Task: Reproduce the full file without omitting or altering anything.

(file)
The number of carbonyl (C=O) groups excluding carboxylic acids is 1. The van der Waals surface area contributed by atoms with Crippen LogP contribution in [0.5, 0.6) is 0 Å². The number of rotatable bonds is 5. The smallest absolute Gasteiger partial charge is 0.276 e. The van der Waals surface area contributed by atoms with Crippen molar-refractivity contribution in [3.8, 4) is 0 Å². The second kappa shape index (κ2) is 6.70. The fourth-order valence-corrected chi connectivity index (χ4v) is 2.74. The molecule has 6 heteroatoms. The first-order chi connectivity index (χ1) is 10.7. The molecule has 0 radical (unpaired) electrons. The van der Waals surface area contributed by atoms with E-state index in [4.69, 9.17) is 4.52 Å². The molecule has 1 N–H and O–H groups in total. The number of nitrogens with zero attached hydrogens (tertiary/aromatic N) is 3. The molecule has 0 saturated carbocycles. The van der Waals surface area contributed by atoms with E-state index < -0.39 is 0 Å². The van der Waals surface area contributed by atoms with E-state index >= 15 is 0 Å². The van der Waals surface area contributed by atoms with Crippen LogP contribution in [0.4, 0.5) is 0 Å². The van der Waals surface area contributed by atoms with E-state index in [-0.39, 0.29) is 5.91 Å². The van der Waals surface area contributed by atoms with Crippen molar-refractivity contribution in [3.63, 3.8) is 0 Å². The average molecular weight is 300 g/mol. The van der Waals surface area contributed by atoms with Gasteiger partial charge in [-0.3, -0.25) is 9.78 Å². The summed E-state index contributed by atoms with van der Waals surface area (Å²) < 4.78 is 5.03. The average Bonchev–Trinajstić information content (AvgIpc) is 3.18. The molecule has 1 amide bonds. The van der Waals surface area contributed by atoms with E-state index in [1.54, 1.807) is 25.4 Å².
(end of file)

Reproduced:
The number of carbonyl (C=O) groups excluding carboxylic acids is 1. The van der Waals surface area contributed by atoms with Crippen LogP contribution in [0.5, 0.6) is 0 Å². The number of rotatable bonds is 5. The smallest absolute Gasteiger partial charge is 0.276 e. The van der Waals surface area contributed by atoms with Crippen molar-refractivity contribution in [3.8, 4) is 0 Å². The second kappa shape index (κ2) is 6.70. The fourth-order valence-corrected chi connectivity index (χ4v) is 2.74. The molecule has 6 heteroatoms. The first-order chi connectivity index (χ1) is 10.7. The molecule has 0 radical (unpaired) electrons. The van der Waals surface area contributed by atoms with E-state index in [4.69, 9.17) is 4.52 Å². The molecule has 1 N–H and O–H groups in total. The number of nitrogens with zero attached hydrogens (tertiary/aromatic N) is 3. The molecule has 0 saturated carbocycles. The van der Waals surface area contributed by atoms with E-state index < -0.39 is 0 Å². The van der Waals surface area contributed by atoms with E-state index >= 15 is 0 Å². The van der Waals surface area contributed by atoms with Crippen LogP contribution in [0.4, 0.5) is 0 Å². The van der Waals surface area contributed by atoms with E-state index in [-0.39, 0.29) is 5.91 Å². The van der Waals surface area contributed by atoms with Crippen molar-refractivity contribution in [3.63, 3.8) is 0 Å². The average molecular weight is 300 g/mol. The van der Waals surface area contributed by atoms with Gasteiger partial charge in [-0.3, -0.25) is 9.78 Å². The summed E-state index contributed by atoms with van der Waals surface area (Å²) < 4.78 is 5.03. The average Bonchev–Trinajstić information content (AvgIpc) is 3.18. The molecule has 1 amide bonds. The van der Waals surface area contributed by atoms with E-state index in [1.54, 1.807) is 25.4 Å².